HANOVER, Germany — The trend towards further automation of processes — coupled with intelligent data management systems to optimize the regulation and control of equipment, logistics, documentation, quality assurance and traceability — is proceeding in agriculture. This is demonstrated by the more than 320 new product registrations the DLG (German Agricultural Society) has received for this year's Agritechnica.

Cloud Computing and Big Data have gained industry relevance, and in addition to 4.0, the digitization and networking of the value chain in agriculture is becoming important. With that considered, a Gold Innovation Award at Agritechnica 2017 goes to the first fully automatic tangential threshing system that uses sensors to adjust itself to suit crop conditions and achieve optimum results.

Classic engineering, however, continues to result in products with benefits for the entire agricultural sector, and this year’s second Gold Innovation Award goes to a maize header with an integrated stubble mulcher. This development helps control the corn borer, a significant pest affecting maize crops, and results in an overall reduction in the use of pesticides.

Elsewhere in the awards is a trend towards adapting solutions from other industries into agriculture. Examples include Silver Innovation Awards for e-mobility, a height-adjustable operator’s cab, intelligent networked vehicles and augmented reality applications.

Among the other targets that received recognition from the DLG Innovations Jury were new ways of making operators’ jobs easier. There has been a continuing reduction in long hours of monotonous, and complex work for operators, and these tasks will eventually be taken over new technologies.

Overall, the DLG Innovations Jury has recognized two innovations with the Agritechnica Gold Innovation Award 2017, and 29 innovations with the Agritechnica Silver Innovation Award 2017.

Gold Agritechnica Innovation Awards 2017

  • CEMOS AUTO THRESHING — the autonomous threshing system for CLAAS straw-walker and hybrid combine harvesters
    Claas-Vertriebsgesellschaft mbH, Germany — Hall 13, Stand C02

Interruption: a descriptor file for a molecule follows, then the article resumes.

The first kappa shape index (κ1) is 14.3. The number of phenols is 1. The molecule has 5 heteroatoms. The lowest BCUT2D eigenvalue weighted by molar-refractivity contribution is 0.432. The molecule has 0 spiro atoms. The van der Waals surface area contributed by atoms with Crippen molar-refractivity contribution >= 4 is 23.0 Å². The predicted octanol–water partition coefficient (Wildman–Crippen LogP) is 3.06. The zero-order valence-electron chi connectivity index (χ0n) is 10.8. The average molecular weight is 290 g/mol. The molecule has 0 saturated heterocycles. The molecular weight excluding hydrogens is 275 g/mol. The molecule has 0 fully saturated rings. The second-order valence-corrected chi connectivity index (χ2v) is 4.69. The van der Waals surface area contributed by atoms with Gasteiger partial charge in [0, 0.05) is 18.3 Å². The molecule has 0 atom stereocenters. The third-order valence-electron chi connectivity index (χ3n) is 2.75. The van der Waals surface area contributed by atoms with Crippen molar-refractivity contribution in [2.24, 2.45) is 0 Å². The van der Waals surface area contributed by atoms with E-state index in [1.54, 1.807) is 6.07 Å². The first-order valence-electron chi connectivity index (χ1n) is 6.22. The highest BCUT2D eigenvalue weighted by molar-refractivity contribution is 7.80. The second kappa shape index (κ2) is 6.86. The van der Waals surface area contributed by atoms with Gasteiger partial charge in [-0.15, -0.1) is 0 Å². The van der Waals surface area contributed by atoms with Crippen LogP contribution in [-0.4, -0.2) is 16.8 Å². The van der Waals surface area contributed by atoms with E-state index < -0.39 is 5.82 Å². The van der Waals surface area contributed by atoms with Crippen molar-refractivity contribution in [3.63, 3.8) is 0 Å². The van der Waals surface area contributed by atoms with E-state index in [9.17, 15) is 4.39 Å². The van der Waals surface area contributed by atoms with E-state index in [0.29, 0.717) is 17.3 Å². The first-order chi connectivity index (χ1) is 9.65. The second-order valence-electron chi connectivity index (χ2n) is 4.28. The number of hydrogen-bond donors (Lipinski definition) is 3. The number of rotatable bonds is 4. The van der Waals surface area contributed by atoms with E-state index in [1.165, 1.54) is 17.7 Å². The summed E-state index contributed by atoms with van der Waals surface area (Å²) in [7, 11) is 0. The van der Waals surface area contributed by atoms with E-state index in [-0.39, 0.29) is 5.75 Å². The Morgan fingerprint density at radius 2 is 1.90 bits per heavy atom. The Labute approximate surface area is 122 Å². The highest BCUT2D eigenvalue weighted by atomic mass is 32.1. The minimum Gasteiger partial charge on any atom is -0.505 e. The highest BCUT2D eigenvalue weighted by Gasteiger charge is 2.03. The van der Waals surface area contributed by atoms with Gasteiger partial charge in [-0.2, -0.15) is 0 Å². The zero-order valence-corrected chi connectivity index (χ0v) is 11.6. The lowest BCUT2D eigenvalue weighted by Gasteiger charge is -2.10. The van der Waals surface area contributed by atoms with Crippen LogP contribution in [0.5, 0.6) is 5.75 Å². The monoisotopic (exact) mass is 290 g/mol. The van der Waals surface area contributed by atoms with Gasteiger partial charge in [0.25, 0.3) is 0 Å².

Currently operators have to find out by themselves which settings strike the best balance between the optimum drum speed, the optimum concave gap, the suitable aggressiveness of threshing and the quality of the grain. Some operators find this complexity too difficult to come to terms with, and find setting up the combine a chore. Consequently, very often a combine is not set up perfectly to suit the current harvest conditions.

Cemos Auto Threshing sets the tangential threshing system on straw walker and hybrid machines automatically. As such, it aims to optimize the quality of work and performance. Depending on the strategy entered into the system by the operator, it sets the drum speed and the concave gap for optimum results in the current harvest conditions. Another feature is that all controllers communicate with each other. For example, the throughput controller operates via a special communication module to control the throughput relative to the threshing controller, as well as the separation and cleaning controllers.

Another module in the system is auto threshing, which completes the step to implement fully automated threshing. On such a harvester, users no longer need to know which settings they have to make to get the desired results. Instead, they enter the harvesting strategy, which is then used by the auto-learning system to set parameters.


  • Kemper Maschinenfabrik GmbH & Co. KG — Hall 13, Stand C31
    Developed jointly with:
    John Deere GmbH & Co. KG — Hall 13, Stand E30

Aimed to control the corn borer pest, the Kemper StalkBuster iimplementsstubble-destroying technology that forms an integral part of a maize header. The machine destroys all the stubble before it is driven on by the forager or the tractor and trailer. Usually about 30% of the stubble remains intact, and as the corn borer winters inside it, a high percentage of undestroyed stubble offers them a haven so they can infest the area again the following year. The corn borer pupates in the stubble in spring and the moth starts infesting the new crop after that. The topper is integrated in the header, is relatively lightweight and has a relatively low power input requirement. This means no extra limitations apply for legal road transport.

View the entire release with the winners of the Silver Agritechnica Innovation Awards here.